How I Earned More in Tips than What the Gig Paid Playing to a Nearly Empty Room

At some point or another we’ve all had or will have gigs where the room is nearly empty. You can’t win them all. But, how those gigs turn out all depend on how you behave and how you perform despite whatever disappointment you may be feeling.

So let me start by saying it’s not easy.

When you’re playing to an empty room, it’s hard to find the energy to put on a good performance. There isn’t an audience to play off of or interact with and so it’s easy to slip into putting on a mediocre show. Especially if they’re not paying attention.

But here’s why you shouldn’t let that happen.

A smaller audience gives you the opportunity to connect on a more intimate level with your listeners. Don’t miss out on that opportunity!

First, I recommend gauging the room before following my suggestions. If the room would rather focus on their meal and not on the music, it might be better to let them do that (if you don’t want the venue manager to be upset with you).

But if they’re watching you or applauding after you finish songs, make them a part of your performance.

Let them call out requests in between songs, get a dialogue going with them. It’s an experience they’ll likely remember and a great way to build relationships with your audience.

Don’t be afraid to talk with those enjoying your music from where you’re playing – just don’t get too carried away and leave too much space between songs.

Perform as though you’re playing for a large audience. Play like you’re on a stage and not tucked away next to the bar. You never know who’s watching!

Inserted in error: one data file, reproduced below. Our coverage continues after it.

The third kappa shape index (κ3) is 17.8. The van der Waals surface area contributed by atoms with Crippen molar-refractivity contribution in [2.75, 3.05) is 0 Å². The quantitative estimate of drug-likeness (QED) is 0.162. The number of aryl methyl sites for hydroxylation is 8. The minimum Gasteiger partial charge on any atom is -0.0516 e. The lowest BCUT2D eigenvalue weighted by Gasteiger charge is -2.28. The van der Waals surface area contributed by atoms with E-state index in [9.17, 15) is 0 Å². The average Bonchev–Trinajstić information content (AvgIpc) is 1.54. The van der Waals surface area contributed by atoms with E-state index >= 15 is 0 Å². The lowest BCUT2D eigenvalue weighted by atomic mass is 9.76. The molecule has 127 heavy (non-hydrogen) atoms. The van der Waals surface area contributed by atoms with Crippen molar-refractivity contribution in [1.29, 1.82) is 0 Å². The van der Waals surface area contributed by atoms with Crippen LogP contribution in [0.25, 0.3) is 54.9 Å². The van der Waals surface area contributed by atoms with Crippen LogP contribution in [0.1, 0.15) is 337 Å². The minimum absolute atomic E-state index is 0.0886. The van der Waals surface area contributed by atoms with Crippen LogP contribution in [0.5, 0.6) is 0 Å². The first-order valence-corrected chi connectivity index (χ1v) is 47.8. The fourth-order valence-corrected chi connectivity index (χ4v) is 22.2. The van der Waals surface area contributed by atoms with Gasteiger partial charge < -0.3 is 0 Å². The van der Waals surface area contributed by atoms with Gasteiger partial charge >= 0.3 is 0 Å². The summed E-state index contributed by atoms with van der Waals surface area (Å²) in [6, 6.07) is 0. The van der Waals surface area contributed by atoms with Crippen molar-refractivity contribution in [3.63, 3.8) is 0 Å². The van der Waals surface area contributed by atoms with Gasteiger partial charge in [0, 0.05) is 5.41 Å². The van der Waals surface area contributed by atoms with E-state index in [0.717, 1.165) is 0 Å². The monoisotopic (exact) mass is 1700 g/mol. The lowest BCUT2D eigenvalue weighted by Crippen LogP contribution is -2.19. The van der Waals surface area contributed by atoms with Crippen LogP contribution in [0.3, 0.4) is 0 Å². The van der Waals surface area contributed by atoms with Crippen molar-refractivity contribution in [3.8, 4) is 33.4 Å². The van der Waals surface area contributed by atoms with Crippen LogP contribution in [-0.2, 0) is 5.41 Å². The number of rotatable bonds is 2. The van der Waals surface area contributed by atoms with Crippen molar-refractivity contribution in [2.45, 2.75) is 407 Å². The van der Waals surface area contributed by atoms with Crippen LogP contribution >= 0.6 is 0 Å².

I recently had an experience where I performed in a restaurant to a small crowd. Rather than letting it get the best of me, I decided to make the most of the situation.

One of the couples sitting near to where I was playing applauded after a song I played and I asked them if there was anything they wanted to hear. They asked me to play something that I really enjoyed playing, which I did, and it opened up to use chatting briefly between songs.

In turn, this got the attention of some of the other patrons in the room and they began to change seats so that they too could engage with me.

It ended up being a fun night and in a way, an almost private and personal concert for those that were there. I didn’t do it to earn tips – I did it to create an awesome musical experience for the people that were there. But it did end up in me tripling what I made that night because of the tips I received.

I am really grateful to have had that experience and for the kindness the people there that night showed me. I am glad that I had the chance to meet them and get to know them.

What about you? Have you ever had any musical experiences that could have gone poorly but you managed to turn them around? I’d love to hear about your music experiences – both the good, the bad, and the ugly – in the comments!

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Published on: August 5, 2015

Filled Under: Music and Career Advice

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